The returns from Nehru boat race are not measured in terms of money but in terms of prestige.

Economics of a boat race What it costs to be a Nehru Trophy team
Delve Nehru Boat Race Friday, November 30, 2018 - 17:29

Once a year, the local lads of Kainakary village near Kerala’s Alappuzha leave their jobs behind and come together for a punishing challenge – they train hard for a chance at glory – the Nehru trophy.

Alappuzha is the tourist capital of Kerala – home to the famed backwaters that attracts visitors from all over the globe. Canals and lagoons embrace Alappuzha and there are parts of Alappuzha and the surrounding countryside that are easier to reach by boat than by any other form of transport.

In Alappuzha, boats are an everyday fact of life. Boats of all sizes and shapes perform many tasks – from taking children to school and commuters to work to being floating luxury accommodations for tourists. It is little wonder then that the chief cultural celebration of the region involves boats, the biggest of them all is the Nehru Trophy Boat Race, which began in 1952.

Former Indian Prime Minister Jawaharlal Nehru was so impressed with the boat race when he visited Alappuzha, that he instituted an annual race with a silver trophy. Today, it is considered a great honour to win the Nehru Trophy Boat Race and surrounding villages compete to claim the top title.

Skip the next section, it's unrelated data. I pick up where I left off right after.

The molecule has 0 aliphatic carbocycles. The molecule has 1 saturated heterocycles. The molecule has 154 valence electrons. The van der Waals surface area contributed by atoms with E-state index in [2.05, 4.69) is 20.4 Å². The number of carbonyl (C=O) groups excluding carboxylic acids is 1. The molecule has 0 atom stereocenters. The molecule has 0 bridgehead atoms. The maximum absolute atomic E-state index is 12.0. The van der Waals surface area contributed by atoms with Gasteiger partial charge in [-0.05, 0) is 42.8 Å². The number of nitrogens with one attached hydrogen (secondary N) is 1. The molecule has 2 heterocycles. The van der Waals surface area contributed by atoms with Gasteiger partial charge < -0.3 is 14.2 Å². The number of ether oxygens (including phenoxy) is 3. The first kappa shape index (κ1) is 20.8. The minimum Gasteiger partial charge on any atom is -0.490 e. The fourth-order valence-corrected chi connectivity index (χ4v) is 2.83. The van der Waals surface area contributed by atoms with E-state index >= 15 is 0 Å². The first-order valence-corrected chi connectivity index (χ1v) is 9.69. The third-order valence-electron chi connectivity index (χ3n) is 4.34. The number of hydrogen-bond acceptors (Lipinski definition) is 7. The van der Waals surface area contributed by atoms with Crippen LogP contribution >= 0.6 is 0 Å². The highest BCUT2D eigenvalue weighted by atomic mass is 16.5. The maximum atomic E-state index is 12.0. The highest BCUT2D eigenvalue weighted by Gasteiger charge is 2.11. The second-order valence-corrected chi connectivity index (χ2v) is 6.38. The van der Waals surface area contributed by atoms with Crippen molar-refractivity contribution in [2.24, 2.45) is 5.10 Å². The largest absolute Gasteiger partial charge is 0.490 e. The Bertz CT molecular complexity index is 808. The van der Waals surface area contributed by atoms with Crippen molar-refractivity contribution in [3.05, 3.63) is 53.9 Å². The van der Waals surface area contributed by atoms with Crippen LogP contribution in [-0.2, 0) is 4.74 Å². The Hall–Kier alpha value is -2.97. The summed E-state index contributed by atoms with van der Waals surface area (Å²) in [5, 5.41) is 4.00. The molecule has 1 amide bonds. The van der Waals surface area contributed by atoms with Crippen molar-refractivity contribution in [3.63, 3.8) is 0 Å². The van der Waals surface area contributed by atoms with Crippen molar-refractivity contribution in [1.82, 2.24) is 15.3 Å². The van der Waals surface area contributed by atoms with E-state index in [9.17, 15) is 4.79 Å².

The mightiest of the boats are the chundan vallams, or the snake boats. Once the war boats of the region, they are the fastest and the most agile of all racing boats. More than a hundred feet long, they often carry a crew of over a hundred people.

Having a chundan vallam in the race is an expensive affair and the villagers are the stakeholders of the boat clubs. The larger cost comes with hiring a crew and putting them to practice.

The crew, mostly composed of local rowers, are hired for the days they practise and are trained and fed as well. Experienced captains and coaches are also hired to turn the part-time sportsmen into a winning team. Practice and training take four to six weeks, with each day of training costing 40,000 to 65,000 rupees.

The return from the race is not measured in terms of money, but in terms of prestige.

During the boat race, fans turn out in thousands to support their village boat clubs and the cheering and singing gets quite competitive. A win for a boat club brings prestige and honour to the whole village.

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